The Ark Encounter is a planned theme park in Kentucky that will showcase the story of Noah’s Ark. The park is being built by Ken Ham, creationist and founder of The Creation Museum and Answers in Genesis, a ministry devoted to spreading the gospel of young-earth creationism.In July of 2014 the theme park applied for a special 18 million dollar tourism tax incentive and was granted preliminary approval. But due to hiring practices that required potential employees to sign a statement of faith, secular groups sprung into action, sparking a heated debate between secular activists and religious fundamentalists on what constitutes a violation of church and state separation.
via 5 Things You Should Know About Ken Ham’s Ark Encounter | OnFaith.
Ken Ham is mad again. Go figure.
According to his blog a city playground in Delaware had put up a Noah’s Ark themed display.
Rightfully so, the local chapter of Americans United for the Separation of Church and State was upset by this display and asked to have it removed. The group argued the display was a clear violation of the establishment clause, and the city agreed and removed the display.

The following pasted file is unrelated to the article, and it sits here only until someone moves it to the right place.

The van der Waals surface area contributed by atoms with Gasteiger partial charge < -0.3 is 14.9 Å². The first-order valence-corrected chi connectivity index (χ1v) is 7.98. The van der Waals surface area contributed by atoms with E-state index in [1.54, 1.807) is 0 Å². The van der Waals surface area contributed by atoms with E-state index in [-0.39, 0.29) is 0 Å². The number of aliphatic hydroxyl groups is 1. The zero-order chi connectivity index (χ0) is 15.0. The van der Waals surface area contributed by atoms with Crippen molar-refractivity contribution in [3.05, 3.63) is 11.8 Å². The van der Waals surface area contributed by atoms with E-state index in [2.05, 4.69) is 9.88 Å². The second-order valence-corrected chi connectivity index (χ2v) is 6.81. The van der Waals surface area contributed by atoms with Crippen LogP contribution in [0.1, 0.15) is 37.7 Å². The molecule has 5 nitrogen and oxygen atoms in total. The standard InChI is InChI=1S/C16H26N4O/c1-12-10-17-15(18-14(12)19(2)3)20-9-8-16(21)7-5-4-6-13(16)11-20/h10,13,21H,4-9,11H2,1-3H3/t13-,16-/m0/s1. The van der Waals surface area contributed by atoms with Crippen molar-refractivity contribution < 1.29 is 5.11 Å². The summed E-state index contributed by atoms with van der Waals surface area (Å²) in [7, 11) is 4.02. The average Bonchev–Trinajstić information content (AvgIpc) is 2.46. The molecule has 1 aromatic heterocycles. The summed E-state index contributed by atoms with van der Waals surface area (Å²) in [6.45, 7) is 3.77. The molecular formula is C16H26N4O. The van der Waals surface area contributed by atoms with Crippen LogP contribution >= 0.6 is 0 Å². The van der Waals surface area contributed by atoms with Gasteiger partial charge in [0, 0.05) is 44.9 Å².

Later, the AU chapter posted to their Facebook:
“Another AU victory in keeping government from promoting religion!”
And yes, this is a victory as the display was a clear violation of the first amendment. Though Ham saw this another way, saying:
via Sorry Ken Ham but the government is not allowed to endorse your beliefs.
I know very little about the case of an NFL player hitting his child, I have seen the photos in articles and it disgusts me that a grown person thinks it is ever okay to do that to a child, especially when you are the size of an NFL player. Not that ones size makes abuse any different, but to know you are a massive, strong person, and then unleash that strength upon a child, you are a vile human being.
But leaving the NFL behind, and looking only at the action of spanking, what is one to do? It is not uncommon in the US to hear of parents spanking their children, I was spanked, I know friends who spank, and I fully disagree with their decision to do so.